Most people who are into embroidery first and then encounter sashiko wonder how they should wash sashiko. Embroidery can easily be damaged when washed without special care, but luckily for any sashiko fans, sashiko is super tough!
Japanese embroidery itself is not delicate at all. So unless you use materials that require special treatment, you can wash your sashiko with the rest of your laundry. This is especially true if it was applied for mending purposes. Washing your sashiko will help the fabric and thread form a unit that is more durable than each on its own.
How you should wash your sashiko depends on the kind of material you stitched on and what kind of thread you used.
This page is about how to washed a finished project, here is a link if you are looking for information on how to prep new fabric for sashiko.
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How to wash sashiko thread correctly
Typical sashiko thread
Most sashiko threads don't require any special care when you wash them. Sashiko thread is made of cotton, so even boil washing your sashiko will not alter its appearance.
You can even use a dryer for convenience. I avoid using a dryer not because of any damage my sashiko may receive but because of the environmental damage it incurs.
Natural dye thread
Special care for sashiko thread is only needed when the thread was dyed using botanical dye. In this case, washing your sashiko at high temperatures or using an aggressive detergent may cause the colors to fade or even bleed.
If you use any other than sashiko thread for your projects, just check the label for any washing instructions. Always wash according to the washing instructions of the most sensitive of all parts of your project to make sure you can enjoy your sashiko for as long as possible.
How to best wash sashiko fabric
Traditional sashiko fabric was linen dyed with indigo. Today, cotton and linen are the most commonly used fabrics for sashiko and they are readily available in many different colors.
Both of these fabrics can be machine washed, but depending on the type of dye, you may want to use a mild detergent instead of your usual alkaline detergent.
If you use indigo fabric, make sure you wash your sashiko with the needed care:
Wash separately in cold water using a mild detergent. Don't rub or soak to avoid uneven colors.
After washing, hang the fabric to dry in the shade, preferably inside out or with the wrong side facing up. Indigo fades quickly if left to dry in the sun, so unless you're after a faded look, avoid direct sunlight.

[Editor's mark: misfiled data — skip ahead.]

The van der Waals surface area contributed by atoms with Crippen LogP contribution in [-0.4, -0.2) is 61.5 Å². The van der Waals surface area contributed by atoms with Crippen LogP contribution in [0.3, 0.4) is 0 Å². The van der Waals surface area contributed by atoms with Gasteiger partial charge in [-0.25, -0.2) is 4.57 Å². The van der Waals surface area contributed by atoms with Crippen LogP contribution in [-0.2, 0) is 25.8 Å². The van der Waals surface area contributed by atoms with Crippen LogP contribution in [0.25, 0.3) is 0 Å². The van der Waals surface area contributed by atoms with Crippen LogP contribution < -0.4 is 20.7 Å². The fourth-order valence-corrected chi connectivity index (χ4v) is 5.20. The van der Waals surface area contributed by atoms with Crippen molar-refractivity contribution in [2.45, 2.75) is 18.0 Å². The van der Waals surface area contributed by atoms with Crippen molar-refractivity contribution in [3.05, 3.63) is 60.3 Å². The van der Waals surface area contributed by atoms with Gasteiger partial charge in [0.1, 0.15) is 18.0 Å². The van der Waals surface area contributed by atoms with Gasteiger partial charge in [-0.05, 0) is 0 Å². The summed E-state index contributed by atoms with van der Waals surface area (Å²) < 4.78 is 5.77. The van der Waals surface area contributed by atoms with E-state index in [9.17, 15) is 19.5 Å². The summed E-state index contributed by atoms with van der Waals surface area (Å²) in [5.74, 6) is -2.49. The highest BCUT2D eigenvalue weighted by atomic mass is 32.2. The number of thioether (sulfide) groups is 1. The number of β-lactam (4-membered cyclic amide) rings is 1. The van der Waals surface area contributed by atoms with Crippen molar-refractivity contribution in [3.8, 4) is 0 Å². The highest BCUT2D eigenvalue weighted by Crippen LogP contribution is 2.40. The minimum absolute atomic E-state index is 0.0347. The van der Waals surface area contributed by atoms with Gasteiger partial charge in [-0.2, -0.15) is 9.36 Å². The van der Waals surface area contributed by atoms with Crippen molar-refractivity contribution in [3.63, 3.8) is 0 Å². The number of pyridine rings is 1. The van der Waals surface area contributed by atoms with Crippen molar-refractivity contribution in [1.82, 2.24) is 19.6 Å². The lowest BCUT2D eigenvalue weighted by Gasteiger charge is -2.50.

Natural dye fabric
Unless your fabric comes with any special instructions, wash according to the instructions for indigo fabric. Indigo is also a natural, botanical dye, after all.
If you want to preserve the colors for as long as possible, you can always wash your sashiko by hand and keep the washing time to a minimum.
Synthetic dye cotton or linen
If you choose a fabric that is dyed with non-natural dye, you don't have to be very careful when choosing a detergent or the right temperature.
Choosing synthetic dye fabric may be a good idea for any garments that will have to endure a wild lifestyle exposing them to a lot of staining or direct sun.
For any other fabrics, just adhere to the washing instructions. If you can't find any instructions but want to be on the safe side, you could inquire at a local laundry service near you.
I usually just choose a mild detergent and wash on the cold cycle. Any garment that doesn't survive this treatment, is not meant for me.
But if you have a keepsake that is very dear to you, I recommend you ask a professional.
How to get rid of stubborn stains on your sashiko
If you want to remove stains from your sashiko that didn't vanish by simply washing it, oxygen bleach may be a viable option. If your garment is made from cotton or linen, you're good to go!
Just keep in mind that some colors, especially ones from natural dye, may fade.
If your sashiko happens to be stitched with white thread on white fabric, you can even use chlorine bleach to get rid of obnoxious stains.
Dyeing is a great option if bleach didn't get rid of your stain completely or if you cannot use bleach for whatever reason. Depending on the stain, you'll have to choose a rather dark color or even black to make a stain completely invisible. But it is a fun way to appreciate sashiko in a new way.
Not all dyeing will end up in your stitching having the exact same color as the fabric. But even if the stitches end up the same color, sashiko can look very distinguished if it isn't as obvious.
If the options above don't appeal to you, boro-style stitching may be something you can resort to. Find a piece of fabric to your liking and sew it on top of the stain with some additional sashiko. You can use the same stitches that you used before or you can add another pattern on top. It's completely up to you!
Mending sashiko this way has a long history and is what sashiko was originally intended for or rather how it came to be in the first place.
How to keep your sashiko smelling nice
Sashiko can take its time to dry, especially if you stitched several layers together. If you live in a humid environment, this may cause your sashiko to start smelling.
To avoid unwanted odors, make sure you hang your stitched cloth to dry as soon as the washing cycle ends.
To get rid of any weird smells, just put your sashiko in a pot with enough water to cover it and boil wash it for several minutes.
If you want to be on the safe side, you can add some oxygen bleach after you turn off the stove and let the hot water cool down a little. Let sit for another 10 to 15 minutes for extra cleanness.
Using softener can cause sashiko to start getting smelly more easily. So if you fancy a nice fragrance, store your sashiko with some dried lavender flowers. Or you could put a little essential oil on baking soda and keep it together in your closet or drawers.